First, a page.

Apr 4 2014
It was a typical weeknight. My son was having dinner while I was tackling my leftover work emails and sorting through the coupon mailer. In fact, it was actually one of those rare evenings where the ratio of food in the child’s mouth to food on the floor was pretty favorable. Things were looking good until I noticed that in between bites, my son seemed to be aggressively scratching his head.
At first I assumed he’d gotten food in his hair–a feat he’s managed on many an occasion. But upon further inspection, I saw nothing of the sort.
After dinner the scratching persisted. And the more he scratched, the more I came to face the realization that we were probably dealing with our first-ever lice infestation. I mean, the kid goes to daycare, so it was bound to happen at some point, right? Only instead of taking a productive, level-headed approach to the situation, I opted to do the thing that came naturally: I freaked out. Read the rest of this entry →
Oct 29 2013
Sometimes, your partner–being a human being (presumably; unless you’re like this guy which I sincerely hope you’re not)–will take some very trivial tiny hiccup that your baby does and freak out, worrying that he’s about to lose a leg. This risk is particularly high if it’s a newborn, or a first child–and if it’s both, watch out!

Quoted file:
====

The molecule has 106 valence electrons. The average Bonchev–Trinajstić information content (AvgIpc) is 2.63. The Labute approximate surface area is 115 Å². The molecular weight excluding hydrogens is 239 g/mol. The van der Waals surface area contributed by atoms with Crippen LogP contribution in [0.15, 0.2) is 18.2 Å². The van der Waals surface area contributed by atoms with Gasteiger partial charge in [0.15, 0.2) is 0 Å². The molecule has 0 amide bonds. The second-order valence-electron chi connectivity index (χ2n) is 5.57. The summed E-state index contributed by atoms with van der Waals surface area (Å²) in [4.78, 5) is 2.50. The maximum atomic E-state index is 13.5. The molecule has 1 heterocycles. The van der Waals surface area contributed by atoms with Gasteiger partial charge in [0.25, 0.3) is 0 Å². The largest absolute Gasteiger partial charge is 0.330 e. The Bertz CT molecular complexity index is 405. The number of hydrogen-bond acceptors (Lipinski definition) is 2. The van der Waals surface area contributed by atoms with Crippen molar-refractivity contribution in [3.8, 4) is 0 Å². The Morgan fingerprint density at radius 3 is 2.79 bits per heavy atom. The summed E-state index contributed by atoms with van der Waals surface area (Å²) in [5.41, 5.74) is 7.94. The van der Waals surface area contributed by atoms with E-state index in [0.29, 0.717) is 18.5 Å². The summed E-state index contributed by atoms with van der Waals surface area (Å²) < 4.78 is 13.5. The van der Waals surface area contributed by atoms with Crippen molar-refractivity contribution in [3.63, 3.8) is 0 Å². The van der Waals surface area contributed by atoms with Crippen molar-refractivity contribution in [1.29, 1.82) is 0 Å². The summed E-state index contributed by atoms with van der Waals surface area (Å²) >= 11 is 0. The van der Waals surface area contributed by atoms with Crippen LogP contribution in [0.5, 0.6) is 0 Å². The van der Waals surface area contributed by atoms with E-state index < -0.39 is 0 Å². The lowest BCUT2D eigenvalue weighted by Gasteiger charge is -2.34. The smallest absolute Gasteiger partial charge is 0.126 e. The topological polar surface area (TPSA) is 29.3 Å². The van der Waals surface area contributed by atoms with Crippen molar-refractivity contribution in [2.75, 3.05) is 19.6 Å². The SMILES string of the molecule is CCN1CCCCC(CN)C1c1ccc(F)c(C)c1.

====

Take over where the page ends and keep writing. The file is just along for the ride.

“Oh no, he sneezed… could he have a genetic lung disease?” Or maybe, just maybe, he just… sneezes sometimes?
Keeping with our sacred Jewish tradition ever since Exodus 20 of having lists of 10s broken into half positives and half negatives–here are five dos and five don’ts for this situation:
1.) Don’t try to reason logically with her/him. When she’s in freak-out mode, it’s her motherly instinct (or fatherly instinct, as the case may be) wanting to make sure the baby is perfect. You can’t process logical chains of reasoning when you’re in freak-out mode. Of course, logical analysis is essential, but that comes later, when you’re both calm. The militant say, “Shoot first, then ask questions”; I’d say, “Hug first, then ask questions.” Read the rest of this entry →